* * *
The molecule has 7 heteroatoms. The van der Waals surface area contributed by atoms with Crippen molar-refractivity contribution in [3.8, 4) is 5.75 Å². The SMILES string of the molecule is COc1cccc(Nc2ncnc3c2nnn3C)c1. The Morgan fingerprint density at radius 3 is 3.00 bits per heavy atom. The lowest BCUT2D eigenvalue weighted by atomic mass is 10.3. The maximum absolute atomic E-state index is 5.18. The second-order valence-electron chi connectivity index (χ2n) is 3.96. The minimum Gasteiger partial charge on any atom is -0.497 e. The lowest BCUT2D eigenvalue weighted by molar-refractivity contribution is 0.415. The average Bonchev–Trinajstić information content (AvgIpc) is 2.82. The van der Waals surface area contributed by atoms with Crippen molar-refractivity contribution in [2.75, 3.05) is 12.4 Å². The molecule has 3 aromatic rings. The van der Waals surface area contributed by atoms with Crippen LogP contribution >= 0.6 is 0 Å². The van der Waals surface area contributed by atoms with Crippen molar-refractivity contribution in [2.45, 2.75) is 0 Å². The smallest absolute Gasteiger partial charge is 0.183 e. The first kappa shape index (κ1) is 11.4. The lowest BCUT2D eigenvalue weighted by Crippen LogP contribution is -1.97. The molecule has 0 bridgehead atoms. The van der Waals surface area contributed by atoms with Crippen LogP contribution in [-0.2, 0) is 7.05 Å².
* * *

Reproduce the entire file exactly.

The molecule has 7 heteroatoms. The van der Waals surface area contributed by atoms with Crippen molar-refractivity contribution in [3.8, 4) is 5.75 Å². The SMILES string of the molecule is COc1cccc(Nc2ncnc3c2nnn3C)c1. The Morgan fingerprint density at radius 3 is 3.00 bits per heavy atom. The lowest BCUT2D eigenvalue weighted by atomic mass is 10.3. The maximum absolute atomic E-state index is 5.18. The second-order valence-electron chi connectivity index (χ2n) is 3.96. The minimum Gasteiger partial charge on any atom is -0.497 e. The lowest BCUT2D eigenvalue weighted by molar-refractivity contribution is 0.415. The average Bonchev–Trinajstić information content (AvgIpc) is 2.82. The van der Waals surface area contributed by atoms with Crippen molar-refractivity contribution in [2.75, 3.05) is 12.4 Å². The molecule has 3 aromatic rings. The van der Waals surface area contributed by atoms with Crippen LogP contribution >= 0.6 is 0 Å². The van der Waals surface area contributed by atoms with Crippen molar-refractivity contribution in [2.45, 2.75) is 0 Å². The smallest absolute Gasteiger partial charge is 0.183 e. The first kappa shape index (κ1) is 11.4. The lowest BCUT2D eigenvalue weighted by Crippen LogP contribution is -1.97. The molecule has 0 bridgehead atoms. The van der Waals surface area contributed by atoms with Crippen LogP contribution in [-0.2, 0) is 7.05 Å².